Human rights are rights and freedoms that all people should have.
All human beings are born free and equal in dignity and rights.
Today, the ideas of human rights are protected as legal rights in national and international law. They are seen as universal, which means they are meant for everyone, no matter what their race, religion, ethnicity, nationality, age, sex, political beliefs (or any other kind of beliefs), intelligence, disability, sexual orientation, or gender identity are.
Every person has all of these rights, it is not possible to only grant some of them:
All human rights are universal, indivisible and interdependent and related. The international community must treat human rights globally in a fair and equal manner, on the same footing, and with the same emphasis.
History[change | change source]
The idea of human rights originated from ideas found in religion and philosophy in Western Europe. The modern Western idea of human rights started in the European Enlightenment. In the 16th century, some people started suggesting that everyone had the religious and political right to choose their religion and their leaders. This sort of thinking was important in the English Civil War. After the war, the philosopher John Locke argued that people should have a certain set of human rights. These ideas were also important in the American revolution and the French revolution in the 18th century.
In the 19th century, John Stuart Mill was an important philosopher who also thought about human rights. He said that people should be able to control their own bodies and minds. He talked about three special ideas:
- own property
- make contracts with other people
- make moral promises to people
- live with anyone
- get protection from laws
- have a voice in government
Laws[change | change source]
Because people believe that human rights are important, countries make laws to protect them. These laws say that governments cannot take away people's basic rights. They make sure people who take away other people's rights are punished. However, many countries in the world do not protect the human rights of their people.
Some major political groups and countries have made statements that promote human rights. Many governments and international groups punish human rights violators by refusing to trade with them, or even helping groups that want to overthrow their governments.
In 1948 the United Nations made the Universal Declaration of Human Rights. This is a widely respected document that lists what the United Nations believes are human rights. It is not a law, but two important agreements have been written based on its ideas:
- The International Covenant on Civil and Political Rights
- The International Covenant on Economic, Social and Cultural Rights
These are United Nations human rights Covenants: agreements between people or countries. The countries who sign these two covenants agree to follow them.
In addition to those Declaration and Covenants, there are many treaties and documents made by United Nations and other international organizations. Those treaties and documents are called "International human rights law".
List of human rights[change | change source]
Not everyone agrees on what the basic human rights are. It is clear that few countries permit all these rights. Also, there are countries in which the rights are not illegal, but nothing is done to promote them. Here is a list of some of the most recognized rights:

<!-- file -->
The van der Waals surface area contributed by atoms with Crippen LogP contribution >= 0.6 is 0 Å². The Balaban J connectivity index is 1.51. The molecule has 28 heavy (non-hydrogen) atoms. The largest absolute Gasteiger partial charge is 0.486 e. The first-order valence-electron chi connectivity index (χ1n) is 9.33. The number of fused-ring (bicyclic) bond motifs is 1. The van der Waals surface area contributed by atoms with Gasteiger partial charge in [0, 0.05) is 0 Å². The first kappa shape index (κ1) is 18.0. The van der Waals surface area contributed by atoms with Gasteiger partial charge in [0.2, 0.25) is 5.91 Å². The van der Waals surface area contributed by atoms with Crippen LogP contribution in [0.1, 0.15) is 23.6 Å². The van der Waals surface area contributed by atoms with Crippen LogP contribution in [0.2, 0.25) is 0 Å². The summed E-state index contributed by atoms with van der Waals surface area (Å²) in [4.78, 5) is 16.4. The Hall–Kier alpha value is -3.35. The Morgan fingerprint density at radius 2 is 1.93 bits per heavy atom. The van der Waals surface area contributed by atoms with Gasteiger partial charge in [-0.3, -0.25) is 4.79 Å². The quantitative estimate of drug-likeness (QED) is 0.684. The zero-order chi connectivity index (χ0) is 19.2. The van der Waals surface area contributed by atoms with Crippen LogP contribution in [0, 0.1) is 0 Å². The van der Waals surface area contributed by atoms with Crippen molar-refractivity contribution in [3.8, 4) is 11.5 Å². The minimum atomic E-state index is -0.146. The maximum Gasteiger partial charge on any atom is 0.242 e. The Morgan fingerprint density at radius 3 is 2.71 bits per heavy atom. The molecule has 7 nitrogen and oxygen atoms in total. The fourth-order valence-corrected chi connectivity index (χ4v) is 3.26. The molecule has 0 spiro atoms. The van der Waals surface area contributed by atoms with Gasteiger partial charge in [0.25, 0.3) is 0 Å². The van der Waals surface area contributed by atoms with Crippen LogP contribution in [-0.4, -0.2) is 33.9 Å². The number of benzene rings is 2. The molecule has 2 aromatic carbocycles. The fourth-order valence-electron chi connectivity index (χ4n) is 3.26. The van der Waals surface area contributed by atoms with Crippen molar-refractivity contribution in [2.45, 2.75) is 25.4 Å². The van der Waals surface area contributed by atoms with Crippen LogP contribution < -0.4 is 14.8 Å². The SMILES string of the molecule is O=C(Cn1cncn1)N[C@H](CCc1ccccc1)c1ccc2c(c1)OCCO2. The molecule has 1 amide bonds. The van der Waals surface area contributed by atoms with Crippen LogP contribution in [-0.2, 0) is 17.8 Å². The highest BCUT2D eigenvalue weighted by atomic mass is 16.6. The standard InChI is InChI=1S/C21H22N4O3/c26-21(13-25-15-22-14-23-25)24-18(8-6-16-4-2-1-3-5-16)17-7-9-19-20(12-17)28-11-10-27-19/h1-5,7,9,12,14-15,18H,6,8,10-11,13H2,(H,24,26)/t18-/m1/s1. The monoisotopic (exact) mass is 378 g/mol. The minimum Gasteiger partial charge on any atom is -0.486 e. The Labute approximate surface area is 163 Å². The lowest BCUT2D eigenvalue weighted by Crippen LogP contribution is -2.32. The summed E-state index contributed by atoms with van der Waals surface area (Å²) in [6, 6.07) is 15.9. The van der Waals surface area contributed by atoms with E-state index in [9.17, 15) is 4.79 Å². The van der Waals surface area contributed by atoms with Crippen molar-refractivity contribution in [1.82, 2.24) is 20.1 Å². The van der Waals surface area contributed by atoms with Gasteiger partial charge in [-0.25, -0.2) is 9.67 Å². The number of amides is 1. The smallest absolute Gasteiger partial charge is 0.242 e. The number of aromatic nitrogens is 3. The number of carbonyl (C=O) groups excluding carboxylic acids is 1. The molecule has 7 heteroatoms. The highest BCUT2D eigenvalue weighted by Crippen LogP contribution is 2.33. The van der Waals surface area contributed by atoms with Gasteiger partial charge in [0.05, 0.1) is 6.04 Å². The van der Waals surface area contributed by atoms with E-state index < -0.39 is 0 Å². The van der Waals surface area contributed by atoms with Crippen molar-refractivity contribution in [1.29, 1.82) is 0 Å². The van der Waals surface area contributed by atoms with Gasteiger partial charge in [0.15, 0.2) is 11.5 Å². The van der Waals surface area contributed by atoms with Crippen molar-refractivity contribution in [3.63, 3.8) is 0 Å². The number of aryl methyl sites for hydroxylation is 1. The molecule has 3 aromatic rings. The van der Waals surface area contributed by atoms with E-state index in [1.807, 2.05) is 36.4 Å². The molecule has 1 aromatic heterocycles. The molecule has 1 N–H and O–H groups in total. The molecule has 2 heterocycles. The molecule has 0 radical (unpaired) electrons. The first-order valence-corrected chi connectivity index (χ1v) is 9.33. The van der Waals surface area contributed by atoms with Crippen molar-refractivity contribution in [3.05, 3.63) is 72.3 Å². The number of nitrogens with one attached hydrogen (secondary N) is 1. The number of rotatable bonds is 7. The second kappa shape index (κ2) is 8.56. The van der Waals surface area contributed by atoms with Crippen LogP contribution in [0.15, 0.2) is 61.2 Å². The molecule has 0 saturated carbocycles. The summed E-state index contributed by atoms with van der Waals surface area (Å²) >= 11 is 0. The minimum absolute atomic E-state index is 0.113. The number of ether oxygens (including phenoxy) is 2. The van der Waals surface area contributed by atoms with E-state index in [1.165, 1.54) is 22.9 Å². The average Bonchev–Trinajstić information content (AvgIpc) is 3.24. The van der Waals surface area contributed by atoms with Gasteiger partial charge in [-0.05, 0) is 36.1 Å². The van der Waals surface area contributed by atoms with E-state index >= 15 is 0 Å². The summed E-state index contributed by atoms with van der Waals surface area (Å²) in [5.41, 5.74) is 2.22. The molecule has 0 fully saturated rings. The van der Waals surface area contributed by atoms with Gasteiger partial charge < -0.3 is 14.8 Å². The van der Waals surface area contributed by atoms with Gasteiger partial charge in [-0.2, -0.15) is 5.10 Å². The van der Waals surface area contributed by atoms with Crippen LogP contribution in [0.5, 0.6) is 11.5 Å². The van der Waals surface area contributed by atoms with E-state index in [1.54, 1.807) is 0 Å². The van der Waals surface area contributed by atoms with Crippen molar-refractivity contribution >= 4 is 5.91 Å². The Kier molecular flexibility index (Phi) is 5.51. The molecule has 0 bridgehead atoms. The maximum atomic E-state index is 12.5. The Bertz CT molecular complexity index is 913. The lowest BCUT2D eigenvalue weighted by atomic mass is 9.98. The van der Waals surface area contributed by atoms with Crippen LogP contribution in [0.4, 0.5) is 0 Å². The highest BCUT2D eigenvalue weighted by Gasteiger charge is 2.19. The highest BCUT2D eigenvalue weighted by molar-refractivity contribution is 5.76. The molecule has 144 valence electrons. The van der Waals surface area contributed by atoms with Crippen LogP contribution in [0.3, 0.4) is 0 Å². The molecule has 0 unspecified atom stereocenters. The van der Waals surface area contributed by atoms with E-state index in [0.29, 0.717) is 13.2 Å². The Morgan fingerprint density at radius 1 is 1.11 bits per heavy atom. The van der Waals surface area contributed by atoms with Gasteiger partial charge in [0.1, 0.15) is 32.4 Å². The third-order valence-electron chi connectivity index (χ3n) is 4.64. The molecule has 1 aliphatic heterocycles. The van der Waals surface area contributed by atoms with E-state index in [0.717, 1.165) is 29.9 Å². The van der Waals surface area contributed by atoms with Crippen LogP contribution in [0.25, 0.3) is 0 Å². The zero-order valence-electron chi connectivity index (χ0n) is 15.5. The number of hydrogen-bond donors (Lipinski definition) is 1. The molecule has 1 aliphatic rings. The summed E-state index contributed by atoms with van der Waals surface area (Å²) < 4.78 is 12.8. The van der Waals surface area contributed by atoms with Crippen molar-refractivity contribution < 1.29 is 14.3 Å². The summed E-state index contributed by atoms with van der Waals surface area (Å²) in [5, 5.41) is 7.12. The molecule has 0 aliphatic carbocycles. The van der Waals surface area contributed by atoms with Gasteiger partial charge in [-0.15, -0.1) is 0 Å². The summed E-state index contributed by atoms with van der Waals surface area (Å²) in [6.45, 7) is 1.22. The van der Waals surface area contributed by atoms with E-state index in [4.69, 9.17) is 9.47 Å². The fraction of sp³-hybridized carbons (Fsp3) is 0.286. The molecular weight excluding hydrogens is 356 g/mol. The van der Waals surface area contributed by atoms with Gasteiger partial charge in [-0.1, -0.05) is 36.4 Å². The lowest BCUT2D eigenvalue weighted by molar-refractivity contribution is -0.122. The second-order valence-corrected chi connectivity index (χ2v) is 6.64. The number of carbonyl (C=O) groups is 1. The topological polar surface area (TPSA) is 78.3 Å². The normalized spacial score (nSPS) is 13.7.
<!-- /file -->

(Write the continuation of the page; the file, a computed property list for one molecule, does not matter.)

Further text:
Fundamental rights[change | change source]
See the article Fundamental rights
Safety[change | change source]
- Safety from violence (physical, mental and sexual)
- To seek asylum if a country treats you badly
- Fair trial, and to be considered innocent until proven guilty
General life freedoms[change | change source]
- The right to get an education
- Health care (medical care)
- To believe and practice the religion a person wants
- To be protected one's privacy
[change | change source]
- Right to marriage and family
- Equality of both males and females; women's rights
- Not be forced into marriage
- The right to express orientation
Political freedoms[change | change source]
- The right to express yourself: free speech
- To vote
- To peacefully protest (speak against) a government or group
- To petition
Abuses[change | change source]
Human rights abuses are when a person is hurt in a way that violates (goes against) his/her human rights. Human rights abuses are also often called human rights violations.
- Examples of human rights abuses or violations are:
- Arresting someone because they said the government is doing bad things
- Not letting people practice their religion
- Not letting a member of a country vote.
Many people, groups, and countries think protecting human rights is very important. But not everyone in the world believes in human rights. If people who do not believe in human rights have political power they can hurt many people. Even if these people have no political power, they can be violent to other people. There are many people who work to protect everyone's human rights; some of these are government groups, and some are not with any government. They are sometimes called human rights organizations. Amnesty International and Human Rights Watch are examples of human rights organizations.
In the UK, every Act of Parliament must comply with the European Convention on Human Rights. Nonetheless, a person can challenge an Act if it violates the convention. However, the Government are not bound to change the law due to incompatibility, and they have the power to pass a law that contravenes with the Human Rights, if they wish.
Related pages[change | change source]
- United Nations Human Rights Council
- United Nations High Commissioner for Human Rights
- United Nations Prize in the Field of Human Rights
- World peace
- Women's rights
- Children's rights
- Civil rights
- Fundamental rights